But supposing I had tried to qualify that. Much of the joy and the enthusiasm would be lost. They knew it was exaggerated. They knew there were certain things you couldn’t do. We were not going to eat a lobster or something like that, but we would have a good time and they put in the qualifications.
I heard Keith once say later when I used that illustration “the real exaggeration was when he had said it would only be 15 or 20 more minutes.” But anyhow. We use it because it is effective. It is an effective way of communicating. And we allow people, for themselves, to understand what exceptions there are and to fill them in.
In Matthew 5:29, we have a statement that taken literally is meaningless. For instance Jesus says, in the context of you shall not commit adultery, “I say to anyone who looks at a woman with lust has already committed adultery with her in his heart. If your right eye causes you to sin, tear it out and throw it away. It is better for you to lose one of your members than that for your whole body to be thrown into Hell. If your right hand causes you to sin, cut it off, throw it away… better for you to lose one of your members than that for your whole body to be thrown into Hell.
Now if you took it literally, the fact is, it wouldn’t do anything. In the context of looking at a woman to lust, removing the right eye doesn’t remove the fact that you can still lust with your left. And if you remove the left eye, you can still remember. Still think. Now if you want to remove the grey matter of your brain, that will… do it.
But common sense here would indicate, if you did it literally, it doesn’t do anything. The power of the verse is in this over-exaggerated form, “Hey. There is no sin worth going to Hell for.” Even if its as painful as plucking out an eye or tearing off an arm, better to go through that, pain of repentance and so forth and enter life than never having done so to perish. That’s a powerful, powerful statement. If you begin to qualify it, you lose that power.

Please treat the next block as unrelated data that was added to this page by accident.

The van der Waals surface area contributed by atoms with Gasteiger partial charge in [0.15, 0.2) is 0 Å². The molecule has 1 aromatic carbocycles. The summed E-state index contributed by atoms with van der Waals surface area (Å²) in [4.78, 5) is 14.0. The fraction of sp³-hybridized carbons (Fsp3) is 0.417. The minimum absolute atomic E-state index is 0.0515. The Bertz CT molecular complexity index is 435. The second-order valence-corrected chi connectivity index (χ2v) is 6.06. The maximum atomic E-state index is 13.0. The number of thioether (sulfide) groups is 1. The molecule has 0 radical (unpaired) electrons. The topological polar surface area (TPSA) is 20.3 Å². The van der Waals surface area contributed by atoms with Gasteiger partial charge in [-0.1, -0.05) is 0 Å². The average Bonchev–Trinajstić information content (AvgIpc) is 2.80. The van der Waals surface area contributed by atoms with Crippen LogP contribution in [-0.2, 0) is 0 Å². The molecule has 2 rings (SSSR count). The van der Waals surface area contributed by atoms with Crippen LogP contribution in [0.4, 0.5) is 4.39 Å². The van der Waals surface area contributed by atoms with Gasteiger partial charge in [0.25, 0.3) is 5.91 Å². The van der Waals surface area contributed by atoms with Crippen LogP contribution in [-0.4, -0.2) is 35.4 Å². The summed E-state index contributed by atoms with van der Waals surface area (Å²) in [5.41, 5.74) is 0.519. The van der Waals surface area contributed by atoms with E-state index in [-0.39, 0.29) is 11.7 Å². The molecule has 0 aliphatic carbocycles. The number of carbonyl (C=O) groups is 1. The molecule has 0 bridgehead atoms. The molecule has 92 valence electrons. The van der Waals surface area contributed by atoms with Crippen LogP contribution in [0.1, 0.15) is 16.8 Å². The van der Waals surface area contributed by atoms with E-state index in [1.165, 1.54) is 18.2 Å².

Sometimes there are particularly reforms that are prone to exaggeration, for instance we have talked already about proverbs and prophesy and poetry, and that many times they use exaggerated terminology, metaphorical language that shouldn’t be taken literally. We looked at idioms earlier today. Faith to remove mountains, referring to great faith, not to be taken literally. Sometimes we have idiomatic language that no longer bears its literal meaning like, gnashing of teeth to express horror. There is going to be weeping or gnashing of teeth. Well. [Hard To Hear] joyous occasions in life have often been accompanied by weeping.